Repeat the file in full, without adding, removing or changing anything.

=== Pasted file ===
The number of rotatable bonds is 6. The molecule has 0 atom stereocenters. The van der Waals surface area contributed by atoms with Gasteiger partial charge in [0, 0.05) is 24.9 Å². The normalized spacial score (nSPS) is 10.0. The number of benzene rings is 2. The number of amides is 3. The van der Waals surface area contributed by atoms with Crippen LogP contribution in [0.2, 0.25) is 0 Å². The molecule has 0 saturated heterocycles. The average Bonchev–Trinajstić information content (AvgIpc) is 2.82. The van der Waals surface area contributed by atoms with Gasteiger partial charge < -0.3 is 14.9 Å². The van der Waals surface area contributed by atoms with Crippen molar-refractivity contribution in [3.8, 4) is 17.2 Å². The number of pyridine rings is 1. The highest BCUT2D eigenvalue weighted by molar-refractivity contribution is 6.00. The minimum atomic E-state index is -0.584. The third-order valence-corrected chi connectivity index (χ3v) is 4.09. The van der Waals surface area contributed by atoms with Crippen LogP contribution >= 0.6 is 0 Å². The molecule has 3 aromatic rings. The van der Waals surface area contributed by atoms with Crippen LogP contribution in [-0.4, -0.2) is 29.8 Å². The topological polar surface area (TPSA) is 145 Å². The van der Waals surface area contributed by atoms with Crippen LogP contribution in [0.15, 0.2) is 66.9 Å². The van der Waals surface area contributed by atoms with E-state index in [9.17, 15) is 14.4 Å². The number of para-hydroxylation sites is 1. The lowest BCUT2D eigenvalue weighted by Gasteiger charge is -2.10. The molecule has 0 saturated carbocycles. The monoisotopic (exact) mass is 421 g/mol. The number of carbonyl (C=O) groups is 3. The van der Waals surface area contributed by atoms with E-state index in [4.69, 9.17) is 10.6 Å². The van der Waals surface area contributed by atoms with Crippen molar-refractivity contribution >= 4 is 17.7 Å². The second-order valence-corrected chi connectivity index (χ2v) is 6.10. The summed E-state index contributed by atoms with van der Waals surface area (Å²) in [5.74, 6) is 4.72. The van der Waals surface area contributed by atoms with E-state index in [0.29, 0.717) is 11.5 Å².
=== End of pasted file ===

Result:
The number of rotatable bonds is 6. The molecule has 0 atom stereocenters. The van der Waals surface area contributed by atoms with Gasteiger partial charge in [0, 0.05) is 24.9 Å². The normalized spacial score (nSPS) is 10.0. The number of benzene rings is 2. The number of amides is 3. The van der Waals surface area contributed by atoms with Crippen LogP contribution in [0.2, 0.25) is 0 Å². The molecule has 0 saturated heterocycles. The average Bonchev–Trinajstić information content (AvgIpc) is 2.82. The van der Waals surface area contributed by atoms with Gasteiger partial charge < -0.3 is 14.9 Å². The van der Waals surface area contributed by atoms with Crippen molar-refractivity contribution in [3.8, 4) is 17.2 Å². The number of pyridine rings is 1. The highest BCUT2D eigenvalue weighted by molar-refractivity contribution is 6.00. The minimum atomic E-state index is -0.584. The third-order valence-corrected chi connectivity index (χ3v) is 4.09. The van der Waals surface area contributed by atoms with Crippen LogP contribution >= 0.6 is 0 Å². The molecule has 3 aromatic rings. The van der Waals surface area contributed by atoms with Crippen LogP contribution in [-0.4, -0.2) is 29.8 Å². The topological polar surface area (TPSA) is 145 Å². The van der Waals surface area contributed by atoms with Crippen LogP contribution in [0.15, 0.2) is 66.9 Å². The van der Waals surface area contributed by atoms with E-state index in [9.17, 15) is 14.4 Å². The number of para-hydroxylation sites is 1. The lowest BCUT2D eigenvalue weighted by Gasteiger charge is -2.10. The molecule has 0 saturated carbocycles. The monoisotopic (exact) mass is 421 g/mol. The number of carbonyl (C=O) groups is 3. The van der Waals surface area contributed by atoms with E-state index in [4.69, 9.17) is 10.6 Å². The van der Waals surface area contributed by atoms with Crippen molar-refractivity contribution >= 4 is 17.7 Å². The second-order valence-corrected chi connectivity index (χ2v) is 6.10. The summed E-state index contributed by atoms with van der Waals surface area (Å²) in [5.74, 6) is 4.72. The van der Waals surface area contributed by atoms with E-state index in [0.29, 0.717) is 11.5 Å².